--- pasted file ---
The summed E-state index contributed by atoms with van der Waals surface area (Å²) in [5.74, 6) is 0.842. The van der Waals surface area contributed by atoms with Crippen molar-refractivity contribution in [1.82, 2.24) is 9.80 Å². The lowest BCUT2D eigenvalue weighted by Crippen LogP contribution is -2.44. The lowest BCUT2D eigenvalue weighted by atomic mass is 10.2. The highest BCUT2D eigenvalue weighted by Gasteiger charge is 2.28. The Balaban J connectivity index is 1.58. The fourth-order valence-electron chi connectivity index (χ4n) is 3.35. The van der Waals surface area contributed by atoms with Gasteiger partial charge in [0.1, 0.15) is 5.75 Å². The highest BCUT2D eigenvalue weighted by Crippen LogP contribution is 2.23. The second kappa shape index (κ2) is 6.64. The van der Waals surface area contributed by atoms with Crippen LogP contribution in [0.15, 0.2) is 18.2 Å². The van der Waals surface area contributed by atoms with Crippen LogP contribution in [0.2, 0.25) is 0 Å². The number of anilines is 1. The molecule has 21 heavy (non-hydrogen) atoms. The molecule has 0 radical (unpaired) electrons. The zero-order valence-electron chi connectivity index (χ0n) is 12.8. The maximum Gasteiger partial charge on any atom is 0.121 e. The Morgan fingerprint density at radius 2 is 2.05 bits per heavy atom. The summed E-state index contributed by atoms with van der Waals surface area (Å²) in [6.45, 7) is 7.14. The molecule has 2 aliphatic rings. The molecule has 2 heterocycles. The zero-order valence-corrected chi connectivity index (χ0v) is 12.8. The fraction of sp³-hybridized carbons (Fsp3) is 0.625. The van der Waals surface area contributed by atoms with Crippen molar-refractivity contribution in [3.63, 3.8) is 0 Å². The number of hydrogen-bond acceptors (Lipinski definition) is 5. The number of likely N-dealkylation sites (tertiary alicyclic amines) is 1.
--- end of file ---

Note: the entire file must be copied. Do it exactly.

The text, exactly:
The summed E-state index contributed by atoms with van der Waals surface area (Å²) in [5.74, 6) is 0.842. The van der Waals surface area contributed by atoms with Crippen molar-refractivity contribution in [1.82, 2.24) is 9.80 Å². The lowest BCUT2D eigenvalue weighted by Crippen LogP contribution is -2.44. The lowest BCUT2D eigenvalue weighted by atomic mass is 10.2. The highest BCUT2D eigenvalue weighted by Gasteiger charge is 2.28. The Balaban J connectivity index is 1.58. The fourth-order valence-electron chi connectivity index (χ4n) is 3.35. The van der Waals surface area contributed by atoms with Gasteiger partial charge in [0.1, 0.15) is 5.75 Å². The highest BCUT2D eigenvalue weighted by Crippen LogP contribution is 2.23. The second kappa shape index (κ2) is 6.64. The van der Waals surface area contributed by atoms with Crippen LogP contribution in [0.15, 0.2) is 18.2 Å². The van der Waals surface area contributed by atoms with Crippen LogP contribution in [0.2, 0.25) is 0 Å². The number of anilines is 1. The molecule has 21 heavy (non-hydrogen) atoms. The molecule has 0 radical (unpaired) electrons. The zero-order valence-electron chi connectivity index (χ0n) is 12.8. The maximum Gasteiger partial charge on any atom is 0.121 e. The Morgan fingerprint density at radius 2 is 2.05 bits per heavy atom. The summed E-state index contributed by atoms with van der Waals surface area (Å²) in [6.45, 7) is 7.14. The molecule has 2 aliphatic rings. The molecule has 2 heterocycles. The zero-order valence-corrected chi connectivity index (χ0v) is 12.8. The fraction of sp³-hybridized carbons (Fsp3) is 0.625. The van der Waals surface area contributed by atoms with Crippen molar-refractivity contribution in [3.63, 3.8) is 0 Å². The number of hydrogen-bond acceptors (Lipinski definition) is 5. The number of likely N-dealkylation sites (tertiary alicyclic amines) is 1.